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Singapore Strengthens Combat Fitness Training

Singapore Strengthens Combat Fitness Training
September 11, 2010

The Singapore Armed Forces (SAF) has rolled out changes to its combat fitness training system, leveraging on advances in fitness training science.

The enhanced combat fitness training system has two main components – the Vocation Related Exercises and the Obstacle Course. These revisions ensure that the SAF’s combat fitness training is relevant, customised and progressive.

Chief of Army Major-General Chan Chun Sing announced that the SAF rolled out changes to its combat fitness training system on 1st September to meet an increasingly complex and urbanised operational environment, stating “to better prepare our soldiers to meet evolving operational demands, the SAF has strengthened its combat fitness training system, using advances in fitness training science.”

The changes come in the form of modifications to the existing exercise regime, as well as a redesign of its Standard Obstacle Course (SOC). All SOC grounds will be updated by June 2011.

The first prong of the new system – termed Vocation Related Exercises (VREs) – aims to strengthen specific muscle groups that in-service personnel will use to carry out combat tasks specific to their vocations.

Elaborating on the VRE, Assistant Chief of the General Staff (Training) Colonel Ng Wai Kit gave an example from the artillery vocation, where the soldiers need more upper body strength to carry 155mm shells. One of their VREs is the Dead Lift which involves lifting a weight from a standing position.

In the new training system, six old obstacles have been replaced with seven redesigned ones within the existing obstacle course.

Colonel Ng explained “the new obstacles have been designed to better emulate the operating environment and will better develop soldiers’ strength, agility and endurance for basic combat movement and tasks.”

For example, the third obstacle – named Rubble – trains soldiers to move through damaged urban spaces made up of collapsed concrete structures. To negotiate this obstacle, soldiers are expected to vault and duck in quick succession, mimicking the action of moving through urban rubble.

Familiar obstacles such as the Low Wall and Jacob’s Ladder (now renamed Apex Ladder) also feature in the redesigned SOC. These train basic confidence in executing combat manoeuvres and have been retained because of their relevance to the evolving operational demands.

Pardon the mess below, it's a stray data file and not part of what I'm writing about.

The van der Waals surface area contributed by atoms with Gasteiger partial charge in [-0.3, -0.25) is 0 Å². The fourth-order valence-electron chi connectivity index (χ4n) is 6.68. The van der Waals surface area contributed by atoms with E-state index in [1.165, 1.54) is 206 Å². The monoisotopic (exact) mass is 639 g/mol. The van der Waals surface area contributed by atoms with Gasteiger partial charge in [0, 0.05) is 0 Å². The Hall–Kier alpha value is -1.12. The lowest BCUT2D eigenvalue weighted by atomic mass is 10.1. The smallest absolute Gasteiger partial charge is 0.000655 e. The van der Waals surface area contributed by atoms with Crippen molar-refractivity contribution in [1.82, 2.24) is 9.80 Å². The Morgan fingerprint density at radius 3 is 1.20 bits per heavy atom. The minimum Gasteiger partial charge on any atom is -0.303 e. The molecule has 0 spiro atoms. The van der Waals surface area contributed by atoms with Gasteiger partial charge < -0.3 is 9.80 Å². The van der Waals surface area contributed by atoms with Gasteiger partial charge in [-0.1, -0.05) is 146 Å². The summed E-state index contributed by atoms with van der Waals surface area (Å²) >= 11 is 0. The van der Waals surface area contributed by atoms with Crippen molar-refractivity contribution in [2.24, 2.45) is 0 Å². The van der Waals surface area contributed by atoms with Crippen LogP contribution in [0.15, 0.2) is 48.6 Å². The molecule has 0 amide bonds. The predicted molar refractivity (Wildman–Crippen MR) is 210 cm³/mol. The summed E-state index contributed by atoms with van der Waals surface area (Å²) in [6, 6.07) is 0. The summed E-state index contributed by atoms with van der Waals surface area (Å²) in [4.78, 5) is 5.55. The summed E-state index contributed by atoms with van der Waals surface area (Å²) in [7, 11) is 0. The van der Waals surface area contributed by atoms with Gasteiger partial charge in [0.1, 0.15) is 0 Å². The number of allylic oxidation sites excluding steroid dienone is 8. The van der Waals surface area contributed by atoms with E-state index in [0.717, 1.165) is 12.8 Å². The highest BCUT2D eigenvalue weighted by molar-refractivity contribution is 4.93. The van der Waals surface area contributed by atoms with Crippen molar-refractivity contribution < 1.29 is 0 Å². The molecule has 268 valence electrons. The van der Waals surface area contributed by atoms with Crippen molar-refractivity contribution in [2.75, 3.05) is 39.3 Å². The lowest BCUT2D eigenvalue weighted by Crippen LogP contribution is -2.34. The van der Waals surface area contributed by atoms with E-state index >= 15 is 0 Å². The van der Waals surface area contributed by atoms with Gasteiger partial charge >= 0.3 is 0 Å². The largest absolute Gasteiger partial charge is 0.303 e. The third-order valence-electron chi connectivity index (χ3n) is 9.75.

Commenting on the changes was sports physician, Dr Roger Tian from Changi General Hospital who explained “the redesigned obstacles are safer for soldiers while being more relevant to combat fitness training. They adhere to sports science principles of progressive training and specificity.”

For example, the VREs are designed to target muscle groups relevant to each vocation’s combat tasks – which Dr Tian termed, ‘specificity’.

Progressive training will begin with recruits familiarising themselves with the obstacles and learning how to overcome them during Basic Military Training.

Tying it all back to the new combat fitness system that emphasises vocation-specific combat fitness, the Vocational Obstacle Course (VOC), which places greater emphasis on team-based fitness and leadership by junior commanders, was also unveiled. In the VOC, soldiers have to clear the redesigned combat obstacles as a section or a detachment and perform vocation-specific combat tasks along the way.

“The redesigned obstacles are more challenging, but they also increase my combat confidence,” said Corporal Mohamed Syakeer bin Abdul Rahim from 3rd Battalion, Singapore Infantry Regiment .

Echoing his sentiments was Third Sergeant Leroi Lim, also from 3 SIR.

Sergeant Lim explained “the VOC is more suited to operating within urban environments and more relevant to our combat tasks. The timings are definitely achievable because of the progressive manner in which we are trained,” said the section leader who has led his section to well below the pass timing of 18 minutes required of his vocation as an Infantry soldier.

Pass timings are determined by the individual vocations’ requirements, taking into consideration combat load, required actions by the team members and total distance covered. For example, while both Infantry and Artillery soldiers have to run a distance of 300 metres after clearing the obstacles, the former simulates evacuating an injured team member on a stretcher. These requirements – determined by a soldier’s vocation – account for the differences in pass timings.

Colonel Ng added.“these differences reflect the SAF’s efforts to ensure that our combat fitness training programs are customised to the vocations."

The VOC has been implemented for all Regulars and Full-time National Servicemen and when they progress to Operationally Ready National Service. This will not apply to current batches of Operationally Ready National Servicemen.

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